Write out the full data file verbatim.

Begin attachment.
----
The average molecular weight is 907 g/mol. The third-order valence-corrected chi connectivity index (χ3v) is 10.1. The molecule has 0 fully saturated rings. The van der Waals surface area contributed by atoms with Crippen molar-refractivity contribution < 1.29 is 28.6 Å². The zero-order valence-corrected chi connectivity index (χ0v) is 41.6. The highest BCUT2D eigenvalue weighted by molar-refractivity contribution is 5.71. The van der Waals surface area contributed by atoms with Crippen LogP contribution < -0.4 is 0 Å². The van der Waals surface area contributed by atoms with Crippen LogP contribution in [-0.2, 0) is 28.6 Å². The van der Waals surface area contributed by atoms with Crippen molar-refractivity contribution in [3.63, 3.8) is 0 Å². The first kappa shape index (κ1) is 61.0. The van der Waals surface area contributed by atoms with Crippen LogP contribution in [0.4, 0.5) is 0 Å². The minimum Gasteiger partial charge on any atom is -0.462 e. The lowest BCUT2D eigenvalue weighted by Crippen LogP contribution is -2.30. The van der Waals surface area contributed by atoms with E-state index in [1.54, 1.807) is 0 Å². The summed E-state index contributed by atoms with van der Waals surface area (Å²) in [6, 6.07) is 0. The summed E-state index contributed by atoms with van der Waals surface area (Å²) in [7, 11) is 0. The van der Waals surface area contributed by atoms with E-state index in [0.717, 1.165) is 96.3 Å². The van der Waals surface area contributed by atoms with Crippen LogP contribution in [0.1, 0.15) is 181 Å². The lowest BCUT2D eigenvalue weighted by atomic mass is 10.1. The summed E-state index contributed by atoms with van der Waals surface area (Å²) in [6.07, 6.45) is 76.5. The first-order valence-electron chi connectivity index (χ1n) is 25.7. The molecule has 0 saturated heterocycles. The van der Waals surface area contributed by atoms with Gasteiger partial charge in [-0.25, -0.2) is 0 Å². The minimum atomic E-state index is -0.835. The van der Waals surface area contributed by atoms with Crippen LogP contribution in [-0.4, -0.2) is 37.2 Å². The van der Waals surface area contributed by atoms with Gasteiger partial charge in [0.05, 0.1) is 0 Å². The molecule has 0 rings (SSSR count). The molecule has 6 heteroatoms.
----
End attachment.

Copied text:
The average molecular weight is 907 g/mol. The third-order valence-corrected chi connectivity index (χ3v) is 10.1. The molecule has 0 fully saturated rings. The van der Waals surface area contributed by atoms with Crippen molar-refractivity contribution < 1.29 is 28.6 Å². The zero-order valence-corrected chi connectivity index (χ0v) is 41.6. The highest BCUT2D eigenvalue weighted by molar-refractivity contribution is 5.71. The van der Waals surface area contributed by atoms with Crippen LogP contribution < -0.4 is 0 Å². The van der Waals surface area contributed by atoms with Crippen LogP contribution in [-0.2, 0) is 28.6 Å². The van der Waals surface area contributed by atoms with Crippen molar-refractivity contribution in [3.63, 3.8) is 0 Å². The first kappa shape index (κ1) is 61.0. The van der Waals surface area contributed by atoms with Crippen LogP contribution in [0.4, 0.5) is 0 Å². The minimum Gasteiger partial charge on any atom is -0.462 e. The lowest BCUT2D eigenvalue weighted by Crippen LogP contribution is -2.30. The van der Waals surface area contributed by atoms with E-state index in [1.54, 1.807) is 0 Å². The summed E-state index contributed by atoms with van der Waals surface area (Å²) in [6, 6.07) is 0. The summed E-state index contributed by atoms with van der Waals surface area (Å²) in [7, 11) is 0. The van der Waals surface area contributed by atoms with E-state index in [0.717, 1.165) is 96.3 Å². The van der Waals surface area contributed by atoms with Crippen LogP contribution in [0.1, 0.15) is 181 Å². The lowest BCUT2D eigenvalue weighted by atomic mass is 10.1. The summed E-state index contributed by atoms with van der Waals surface area (Å²) in [6.07, 6.45) is 76.5. The first-order valence-electron chi connectivity index (χ1n) is 25.7. The molecule has 0 saturated heterocycles. The van der Waals surface area contributed by atoms with Gasteiger partial charge in [-0.25, -0.2) is 0 Å². The minimum atomic E-state index is -0.835. The van der Waals surface area contributed by atoms with Crippen LogP contribution in [-0.4, -0.2) is 37.2 Å². The van der Waals surface area contributed by atoms with Gasteiger partial charge in [0.05, 0.1) is 0 Å². The molecule has 0 rings (SSSR count). The molecule has 6 heteroatoms.